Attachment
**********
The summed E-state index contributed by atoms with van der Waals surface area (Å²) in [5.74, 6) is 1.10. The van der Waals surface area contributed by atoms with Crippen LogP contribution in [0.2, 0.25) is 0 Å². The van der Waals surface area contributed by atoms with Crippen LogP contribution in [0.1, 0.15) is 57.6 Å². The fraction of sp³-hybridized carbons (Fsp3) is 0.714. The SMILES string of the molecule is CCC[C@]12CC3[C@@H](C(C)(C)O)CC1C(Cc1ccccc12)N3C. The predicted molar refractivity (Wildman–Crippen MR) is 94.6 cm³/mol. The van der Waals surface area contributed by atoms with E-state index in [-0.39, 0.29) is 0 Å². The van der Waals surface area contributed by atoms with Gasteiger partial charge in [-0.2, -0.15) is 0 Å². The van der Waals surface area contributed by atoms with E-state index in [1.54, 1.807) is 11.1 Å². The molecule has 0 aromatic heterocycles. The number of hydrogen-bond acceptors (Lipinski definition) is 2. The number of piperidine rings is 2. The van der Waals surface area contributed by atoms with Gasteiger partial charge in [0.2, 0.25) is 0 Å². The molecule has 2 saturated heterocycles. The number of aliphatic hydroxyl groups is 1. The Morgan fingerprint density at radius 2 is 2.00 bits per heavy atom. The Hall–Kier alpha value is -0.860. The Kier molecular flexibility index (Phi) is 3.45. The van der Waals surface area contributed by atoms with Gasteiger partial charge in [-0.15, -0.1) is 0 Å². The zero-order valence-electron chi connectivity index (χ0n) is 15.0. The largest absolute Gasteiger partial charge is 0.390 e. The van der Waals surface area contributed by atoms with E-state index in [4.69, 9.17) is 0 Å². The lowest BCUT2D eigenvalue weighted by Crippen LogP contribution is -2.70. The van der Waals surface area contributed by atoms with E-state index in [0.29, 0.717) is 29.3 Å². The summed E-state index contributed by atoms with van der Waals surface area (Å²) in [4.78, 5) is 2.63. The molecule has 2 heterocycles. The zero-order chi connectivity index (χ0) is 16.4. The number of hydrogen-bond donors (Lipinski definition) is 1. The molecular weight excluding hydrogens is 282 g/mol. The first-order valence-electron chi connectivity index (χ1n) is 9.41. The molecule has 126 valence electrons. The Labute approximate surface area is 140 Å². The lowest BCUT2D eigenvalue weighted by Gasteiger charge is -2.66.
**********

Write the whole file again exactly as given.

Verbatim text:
The summed E-state index contributed by atoms with van der Waals surface area (Å²) in [5.74, 6) is 1.10. The van der Waals surface area contributed by atoms with Crippen LogP contribution in [0.2, 0.25) is 0 Å². The van der Waals surface area contributed by atoms with Crippen LogP contribution in [0.1, 0.15) is 57.6 Å². The fraction of sp³-hybridized carbons (Fsp3) is 0.714. The SMILES string of the molecule is CCC[C@]12CC3[C@@H](C(C)(C)O)CC1C(Cc1ccccc12)N3C. The predicted molar refractivity (Wildman–Crippen MR) is 94.6 cm³/mol. The van der Waals surface area contributed by atoms with E-state index in [-0.39, 0.29) is 0 Å². The van der Waals surface area contributed by atoms with Gasteiger partial charge in [-0.2, -0.15) is 0 Å². The van der Waals surface area contributed by atoms with E-state index in [1.54, 1.807) is 11.1 Å². The molecule has 0 aromatic heterocycles. The number of hydrogen-bond acceptors (Lipinski definition) is 2. The number of piperidine rings is 2. The van der Waals surface area contributed by atoms with Gasteiger partial charge in [0.2, 0.25) is 0 Å². The molecule has 2 saturated heterocycles. The number of aliphatic hydroxyl groups is 1. The Morgan fingerprint density at radius 2 is 2.00 bits per heavy atom. The Hall–Kier alpha value is -0.860. The Kier molecular flexibility index (Phi) is 3.45. The van der Waals surface area contributed by atoms with Gasteiger partial charge in [-0.15, -0.1) is 0 Å². The zero-order valence-electron chi connectivity index (χ0n) is 15.0. The largest absolute Gasteiger partial charge is 0.390 e. The van der Waals surface area contributed by atoms with E-state index in [4.69, 9.17) is 0 Å². The lowest BCUT2D eigenvalue weighted by Crippen LogP contribution is -2.70. The van der Waals surface area contributed by atoms with E-state index in [0.29, 0.717) is 29.3 Å². The summed E-state index contributed by atoms with van der Waals surface area (Å²) in [4.78, 5) is 2.63. The molecule has 2 heterocycles. The zero-order chi connectivity index (χ0) is 16.4. The number of hydrogen-bond donors (Lipinski definition) is 1. The molecular weight excluding hydrogens is 282 g/mol. The first-order valence-electron chi connectivity index (χ1n) is 9.41. The molecule has 126 valence electrons. The Labute approximate surface area is 140 Å². The lowest BCUT2D eigenvalue weighted by Gasteiger charge is -2.66.